Mrs Copeland

Copeland is a place of significance for me, I love it to bits, and I wish I had been able to come up and help the campaign. On Thursday, Rebecca Hanson and team delivered a solid result for us in Copeland, doubling our vote share and forcing UKIP down into fourth place. Of course, we are by no means a close third, but over time could this become a Lib Dem target seat?

Neighbouring seat Westmorland and Lonsdale, held by our own Tim Farron, had a strong tradition of Lib Dem second places by the time he won in 2005, while in Copeland our vote has snuck above ten percent only twice; in 2005 and 2010. This by-election has been seen by some as purely a start to the Cumbria County Council elections in May, and I think that has its own benefits. Rebecca did a fantastic job of getting our name out there, even to the isolated villages in the fells.

My Grandma lives in one of those villages, and tells me that they have a lamppost at the bottom of her road which has been broken for approaching a year. The council have been contacted again and again to fix it, but nothing has been done, except a bloke coming to take the bulb out. This broken lamppost makes it incredibly difficult to see pedestrians or to pull out of the road at night – it is impossible to see the cars that race over the fells like lemmings, flinging themselves around corners without slowing or looking. A small thing to be sure, but this local dog-dirt politics is how we built ourselves up across the country – if evidence is needed, I refer you to Paddy Ashdown’s book ‘A Fortunate Life’ where he details how he won Yeovil on campaigns of this kind.

The comparison of Somerset and Cumbria is not, I think, a futile one. Both are predominantly rural, where the Tories hold court, while the towns are staunch Labour. Applying Paddy’s three-election method – the aim should be to take second place in 2020, claim the towns and set ourselves up as the opposition to the Tories. The choice presented to voters in this by-election was nuclear or NHS, and they chose nuclear – but the Lib Dems were the only ones offering both. Copeland has rejected Labour and the Conservatives won’t give the area the investment it needs. Here is a gap for us to push, using our usual ground-up methods. County council elections in May should be pushed, and every election afterwards.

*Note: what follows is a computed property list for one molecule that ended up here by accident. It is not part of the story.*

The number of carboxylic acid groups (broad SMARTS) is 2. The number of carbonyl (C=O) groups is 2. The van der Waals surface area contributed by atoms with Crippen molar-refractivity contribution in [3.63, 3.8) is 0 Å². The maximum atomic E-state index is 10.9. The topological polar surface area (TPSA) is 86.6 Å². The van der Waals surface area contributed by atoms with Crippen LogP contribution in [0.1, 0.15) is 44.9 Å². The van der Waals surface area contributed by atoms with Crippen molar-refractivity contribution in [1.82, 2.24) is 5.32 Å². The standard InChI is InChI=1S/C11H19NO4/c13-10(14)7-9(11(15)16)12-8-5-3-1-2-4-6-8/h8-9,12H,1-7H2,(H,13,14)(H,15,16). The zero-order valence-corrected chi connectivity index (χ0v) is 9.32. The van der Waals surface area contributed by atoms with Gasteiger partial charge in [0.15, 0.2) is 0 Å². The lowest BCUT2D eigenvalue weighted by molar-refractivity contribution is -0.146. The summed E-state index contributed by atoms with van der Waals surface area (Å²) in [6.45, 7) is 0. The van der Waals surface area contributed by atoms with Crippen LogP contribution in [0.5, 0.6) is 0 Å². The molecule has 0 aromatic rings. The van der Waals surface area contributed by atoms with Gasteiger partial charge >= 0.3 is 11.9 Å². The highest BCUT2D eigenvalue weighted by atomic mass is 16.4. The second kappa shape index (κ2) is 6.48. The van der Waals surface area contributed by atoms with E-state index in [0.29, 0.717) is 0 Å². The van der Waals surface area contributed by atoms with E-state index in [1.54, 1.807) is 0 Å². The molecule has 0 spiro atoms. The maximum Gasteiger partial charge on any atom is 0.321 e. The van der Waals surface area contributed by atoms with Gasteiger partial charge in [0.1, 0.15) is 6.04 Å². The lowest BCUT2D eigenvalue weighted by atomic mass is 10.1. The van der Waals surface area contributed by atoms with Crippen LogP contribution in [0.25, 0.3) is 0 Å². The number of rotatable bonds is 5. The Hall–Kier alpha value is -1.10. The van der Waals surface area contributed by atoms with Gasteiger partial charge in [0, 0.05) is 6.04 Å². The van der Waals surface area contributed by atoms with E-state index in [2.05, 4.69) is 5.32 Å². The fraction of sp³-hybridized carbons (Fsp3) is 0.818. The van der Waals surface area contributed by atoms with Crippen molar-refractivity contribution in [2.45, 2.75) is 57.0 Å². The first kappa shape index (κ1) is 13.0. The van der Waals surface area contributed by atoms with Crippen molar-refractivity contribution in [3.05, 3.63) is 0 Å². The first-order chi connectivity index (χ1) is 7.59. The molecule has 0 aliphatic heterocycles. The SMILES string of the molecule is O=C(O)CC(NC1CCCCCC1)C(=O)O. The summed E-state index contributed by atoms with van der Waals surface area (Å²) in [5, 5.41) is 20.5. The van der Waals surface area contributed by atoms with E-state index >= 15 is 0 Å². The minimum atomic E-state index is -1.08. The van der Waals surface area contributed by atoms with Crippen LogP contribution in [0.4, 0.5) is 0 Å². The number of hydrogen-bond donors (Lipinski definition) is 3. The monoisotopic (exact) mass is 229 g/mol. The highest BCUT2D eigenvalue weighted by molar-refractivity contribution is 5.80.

I’m not saying that it’s a guaranteed win, or even a guaranteed second, but I think it’s a possibility and with the right local, committed candidate, it’s certainly worth a shot. I believe, even objectively, we had the strongest candidate on Thursday. Paddy has become Mr Yeovil, Tim is Mr Westmorland, could Rebecca, or someone like her, become Mrs Copeland?

* Ed Thornley is Constituency Organiser in Edinburgh Western, and helped deliver that constituency’s best ever result in May’s election.

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  • Lorenzo Cherin 27th Feb '17 - 2:23pm

    Not someone like her, but her , surely !

    An excellent candidate. With AV she might have won !

    We must keep trying for our terrific candidates to get into parliament.

  • PHIL THOMAS 27th Feb '17 - 3:13pm

    I thought Copeland was a very poor result especially as it was next to Tim Farron’s Constituency.

  • She came across very well in interviews and with a bit more work would’ve got to over 10%

  • David Evans 27th Feb '17 - 4:35pm